Gerard describes markets as not currently offering any rational narrative - positioning, liquidity and behavioural factors are driving them. Equities are increasingly pricing in a best-case scenario for the virus - Hubei template where we get on top of the curve and release economic constraints. This is as consensus forecasts are showing - a terrible second quarter, solid second half numbers and then recouping all the losses by the back of 2021. However, risks around this are slammed to the downside. First, what if it takes more than 3 months to suppress the virus? Second, if there is a re-infection, and third, whether policy measures will even be effective in keeping the economic patient alive. Gerard would not want to chase the market or short it, but as a base case believes we will see a significant sell-off again as the risks in the second half come in to view.
Medium term implications - Gerard has always strongly believed that the next recession would see a shift from monetary led policy to a much more aggressive fiscal led policy. COVID-19 could be the catalyst for this transition. We could see sustained fiscal stimulus back stopped by Central Banks - the helicopter money scenario. These tools will bring down the era of secular stagnation. This will represent a sea change for investors that will switch several of the trends that have been persistent in markets over the last 20 to 30 years. The stagnation era resulted in declining interest rates, so we could expect to see interest rates rise in a new era. If rates trend up, equities are no longer juiced up. Could we finally see the end of the growth stocks and US outperformance trade?! All attractive attributes to sovereign bonds have disappeared - high returns, lower volatility and the diversification advantages. We have been through an exceptional period of inverse equity and bond correlation. It turns out that inflation drives these regimes. If inflation normalises, then the equity bond correlation will become positive, which will knock out strategies such as risk parity. Although this seismic shift could in the longer term introduce the risk of unacceptably high inflation, in the near term the much bigger risk is that of deflation. This shock is going to be deep enough to open-up excess capacity. Unacceptably high inflation would be a 2022-2024 story. There will be an interim period where there is good inflation.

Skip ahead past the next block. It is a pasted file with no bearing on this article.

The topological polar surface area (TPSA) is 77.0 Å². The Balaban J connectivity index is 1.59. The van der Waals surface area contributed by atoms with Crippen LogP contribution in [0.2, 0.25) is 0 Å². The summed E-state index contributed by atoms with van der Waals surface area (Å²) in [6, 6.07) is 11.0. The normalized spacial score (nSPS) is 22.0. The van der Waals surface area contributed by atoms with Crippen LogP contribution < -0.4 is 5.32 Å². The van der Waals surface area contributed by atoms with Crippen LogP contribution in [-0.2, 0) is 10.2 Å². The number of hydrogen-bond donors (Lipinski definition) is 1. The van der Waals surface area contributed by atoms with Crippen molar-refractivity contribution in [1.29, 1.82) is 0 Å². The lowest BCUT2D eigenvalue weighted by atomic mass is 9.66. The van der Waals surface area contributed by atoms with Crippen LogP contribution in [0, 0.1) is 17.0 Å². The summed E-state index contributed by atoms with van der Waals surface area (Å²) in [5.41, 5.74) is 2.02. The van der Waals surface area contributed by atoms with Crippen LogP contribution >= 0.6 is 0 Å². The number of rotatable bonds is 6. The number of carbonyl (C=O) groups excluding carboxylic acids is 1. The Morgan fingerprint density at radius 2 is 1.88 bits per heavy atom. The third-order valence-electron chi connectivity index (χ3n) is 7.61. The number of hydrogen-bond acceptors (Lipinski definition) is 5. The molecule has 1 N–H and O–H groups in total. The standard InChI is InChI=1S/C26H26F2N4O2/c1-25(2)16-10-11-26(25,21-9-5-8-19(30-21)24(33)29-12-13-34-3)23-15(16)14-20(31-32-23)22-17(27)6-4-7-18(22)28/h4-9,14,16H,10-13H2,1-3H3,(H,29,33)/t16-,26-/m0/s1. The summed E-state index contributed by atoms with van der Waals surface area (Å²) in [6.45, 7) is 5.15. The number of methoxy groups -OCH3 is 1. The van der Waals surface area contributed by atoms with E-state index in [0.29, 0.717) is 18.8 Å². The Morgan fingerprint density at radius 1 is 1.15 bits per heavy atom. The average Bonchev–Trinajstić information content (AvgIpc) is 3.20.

Gerard concluded by saying that MACRO IS BACK!